IF you are driving down Seaview Road, just by the Sardinia Bay turnoff, you may end up thinking your eyes are deceiving you.
Curious residents have been streaming into Port Elizabeth’s newest country eatery and farm shop at the corner of Seaview and Heron Roads. And it’s all thanks to young and hip architect Dal Venables’s inspired and unconventional design.
What’s the big attraction? A grass-roofed cafe where, for the past two weeks since it opened, hearty and delicious country meals have been served under the watchful eye of owners Nicky and Mike Charlewood.
The Charlewoods’ hydroponics tunnels are a familiar and interesting sight along Seaview Road, but their latest project holds far greater fascination.
Salvelio and I visited Grass Roof, their new eatery and shop at Olive Tree Farm, this week and instantly got that wonderfully welcoming country feeling.
We were fascinated by the green-grassed roof of the cafe. The eye-catching feature is already sprouting some pretty spring flowers, and we could picture goats getting up there and having a good old munch.
For me it was also a nostalgic visit, as my late father – also a Mike – had erected the first tunnels on this land back in the 1970s when Mark and Sonetta Lawrence owned it.
Arriving at the farm and meeting Nicky delivered another blast from the past as I only then discovered her parents and mine had been next-door neighbours on Butterfield Road, out Kragga Kamma way.
Nicky and Mike live on Old Seaview Road, close enough to keep an eye on their farm and fledgling hospitality business.
Nicky said she’d wanted to tackle a project of this nature for quite some time as she’d had a small farm stall on the property some years before.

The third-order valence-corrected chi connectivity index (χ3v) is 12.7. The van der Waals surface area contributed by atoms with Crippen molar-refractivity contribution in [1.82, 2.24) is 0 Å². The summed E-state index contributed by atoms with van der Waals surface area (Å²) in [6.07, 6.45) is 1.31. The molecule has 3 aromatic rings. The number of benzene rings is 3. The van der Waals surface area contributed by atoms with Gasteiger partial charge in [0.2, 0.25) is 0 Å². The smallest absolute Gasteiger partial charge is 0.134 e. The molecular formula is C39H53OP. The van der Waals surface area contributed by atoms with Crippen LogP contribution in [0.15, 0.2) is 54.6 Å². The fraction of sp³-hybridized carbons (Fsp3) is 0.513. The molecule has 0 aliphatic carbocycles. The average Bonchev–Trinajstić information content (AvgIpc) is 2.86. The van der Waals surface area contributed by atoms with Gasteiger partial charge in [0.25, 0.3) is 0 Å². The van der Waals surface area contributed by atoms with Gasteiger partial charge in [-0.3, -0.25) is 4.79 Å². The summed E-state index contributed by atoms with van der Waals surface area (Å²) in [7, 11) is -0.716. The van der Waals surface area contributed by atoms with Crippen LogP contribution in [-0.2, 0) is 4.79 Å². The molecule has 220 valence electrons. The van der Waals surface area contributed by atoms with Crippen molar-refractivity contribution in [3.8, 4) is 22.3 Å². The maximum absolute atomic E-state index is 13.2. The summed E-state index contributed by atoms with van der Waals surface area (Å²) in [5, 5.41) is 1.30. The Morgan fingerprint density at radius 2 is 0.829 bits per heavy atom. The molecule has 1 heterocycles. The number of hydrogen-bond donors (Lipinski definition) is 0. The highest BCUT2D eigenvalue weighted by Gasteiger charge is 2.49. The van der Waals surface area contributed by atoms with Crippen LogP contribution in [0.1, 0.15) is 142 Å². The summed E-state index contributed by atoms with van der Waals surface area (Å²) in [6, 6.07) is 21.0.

The couple’s friend, Neil Hart, of Boomtown, recommended Venables as the man for the job, with Venables having achieved recognition for his work on the Bridge Street building which is home to Boomtown and other businesses.
“A building should relate to its context, create a sense of place and evoke a sense of emotion in the user,” Venables said. However there were limitations in this case as planning regulations meant the eatery and shop could be no bigger than 105m² each.
“For this reason I decided to design the building around a courtyard to create linking exterior spaces between shop and eatery,” Venables said.
The two buildings are roughly to the same scale and proportion, but form contrasting halves of a whole, the shop with its wholesome farm produce reminiscent of a shed and the cafe with its lush, living roof giving a cheerful nod to the surrounding landscape. The courtyard and verandahs offer extra seating and there is also a greenhouse stocked with indigenous plants for purchase.
“I wanted the building to be a destination space where families could relax while their kids played,” Venables added.
The green roof is as functional as it is attention grabbing: it helps the building integrate with the countryside while adding insulation properties to the interior.
Grass Roof has been open for only two weekends and on both occasions the weather played along, bringing plenty of visitors, “mostly just on word of mouth”, Nicky said.
Her brother, Shaun Stephenson, recently returned from Australia where he was working in the hospitality industry. Shaun has now been roped in as Grass Roof’s manager and has plenty of future ideas, such as offering picnics on the lawns and hosting special functions.
“But first we have to find our feet,” Nicky chuckled.
From what we could see they’ve already done so. The farm shop is brimming with tasty goodies and head chef Gift Mukoko impressed us with his hearty country cooking on the cafe side, with Joel Malkinson from Wicker Woods having helped the Charlewoods refine their menu.
Grass Roof is open from Tuesdays to Sundays from 8am to 5pm. No pre-booking is necessary.
The building should relate to the context, create a sense of place and evoke a sense of emotion in the user